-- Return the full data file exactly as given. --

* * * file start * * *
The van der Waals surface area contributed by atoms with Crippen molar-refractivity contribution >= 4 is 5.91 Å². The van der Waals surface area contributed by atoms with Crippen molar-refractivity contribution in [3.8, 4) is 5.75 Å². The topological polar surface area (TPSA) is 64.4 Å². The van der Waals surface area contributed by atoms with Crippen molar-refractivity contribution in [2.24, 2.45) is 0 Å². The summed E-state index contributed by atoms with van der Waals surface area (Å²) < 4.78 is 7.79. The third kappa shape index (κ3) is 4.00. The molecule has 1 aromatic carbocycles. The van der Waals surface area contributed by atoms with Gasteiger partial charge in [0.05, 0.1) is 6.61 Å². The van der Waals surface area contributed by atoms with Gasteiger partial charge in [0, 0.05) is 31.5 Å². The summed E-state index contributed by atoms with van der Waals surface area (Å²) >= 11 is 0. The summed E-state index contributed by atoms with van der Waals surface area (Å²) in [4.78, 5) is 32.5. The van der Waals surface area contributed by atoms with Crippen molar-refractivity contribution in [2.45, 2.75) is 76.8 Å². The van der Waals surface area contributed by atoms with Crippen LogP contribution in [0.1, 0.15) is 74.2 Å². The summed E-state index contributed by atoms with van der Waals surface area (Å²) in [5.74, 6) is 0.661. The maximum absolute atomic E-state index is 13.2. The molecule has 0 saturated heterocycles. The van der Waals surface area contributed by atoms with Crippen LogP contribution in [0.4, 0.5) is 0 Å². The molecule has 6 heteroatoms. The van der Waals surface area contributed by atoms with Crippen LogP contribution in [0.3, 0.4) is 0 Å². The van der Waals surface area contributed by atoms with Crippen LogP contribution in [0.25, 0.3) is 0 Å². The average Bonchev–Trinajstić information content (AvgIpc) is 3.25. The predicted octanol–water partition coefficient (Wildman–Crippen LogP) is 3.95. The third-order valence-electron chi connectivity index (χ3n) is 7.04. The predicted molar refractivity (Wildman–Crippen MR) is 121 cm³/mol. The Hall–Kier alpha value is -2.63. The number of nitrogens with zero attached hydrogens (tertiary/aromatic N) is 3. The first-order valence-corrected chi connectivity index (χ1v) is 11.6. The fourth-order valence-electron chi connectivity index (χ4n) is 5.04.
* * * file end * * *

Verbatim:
The van der Waals surface area contributed by atoms with Crippen molar-refractivity contribution >= 4 is 5.91 Å². The van der Waals surface area contributed by atoms with Crippen molar-refractivity contribution in [3.8, 4) is 5.75 Å². The topological polar surface area (TPSA) is 64.4 Å². The van der Waals surface area contributed by atoms with Crippen molar-refractivity contribution in [2.24, 2.45) is 0 Å². The summed E-state index contributed by atoms with van der Waals surface area (Å²) < 4.78 is 7.79. The third kappa shape index (κ3) is 4.00. The molecule has 1 aromatic carbocycles. The van der Waals surface area contributed by atoms with Gasteiger partial charge in [0.05, 0.1) is 6.61 Å². The van der Waals surface area contributed by atoms with Gasteiger partial charge in [0, 0.05) is 31.5 Å². The summed E-state index contributed by atoms with van der Waals surface area (Å²) >= 11 is 0. The summed E-state index contributed by atoms with van der Waals surface area (Å²) in [4.78, 5) is 32.5. The van der Waals surface area contributed by atoms with Crippen molar-refractivity contribution in [2.45, 2.75) is 76.8 Å². The van der Waals surface area contributed by atoms with Crippen LogP contribution in [0.1, 0.15) is 74.2 Å². The summed E-state index contributed by atoms with van der Waals surface area (Å²) in [5.74, 6) is 0.661. The maximum absolute atomic E-state index is 13.2. The molecule has 0 saturated heterocycles. The van der Waals surface area contributed by atoms with Crippen LogP contribution in [0.4, 0.5) is 0 Å². The molecule has 6 heteroatoms. The van der Waals surface area contributed by atoms with Crippen LogP contribution in [0.3, 0.4) is 0 Å². The van der Waals surface area contributed by atoms with Crippen LogP contribution in [0.25, 0.3) is 0 Å². The average Bonchev–Trinajstić information content (AvgIpc) is 3.25. The predicted octanol–water partition coefficient (Wildman–Crippen LogP) is 3.95. The third-order valence-electron chi connectivity index (χ3n) is 7.04. The predicted molar refractivity (Wildman–Crippen MR) is 121 cm³/mol. The Hall–Kier alpha value is -2.63. The number of nitrogens with zero attached hydrogens (tertiary/aromatic N) is 3. The first-order valence-corrected chi connectivity index (χ1v) is 11.6. The fourth-order valence-electron chi connectivity index (χ4n) is 5.04.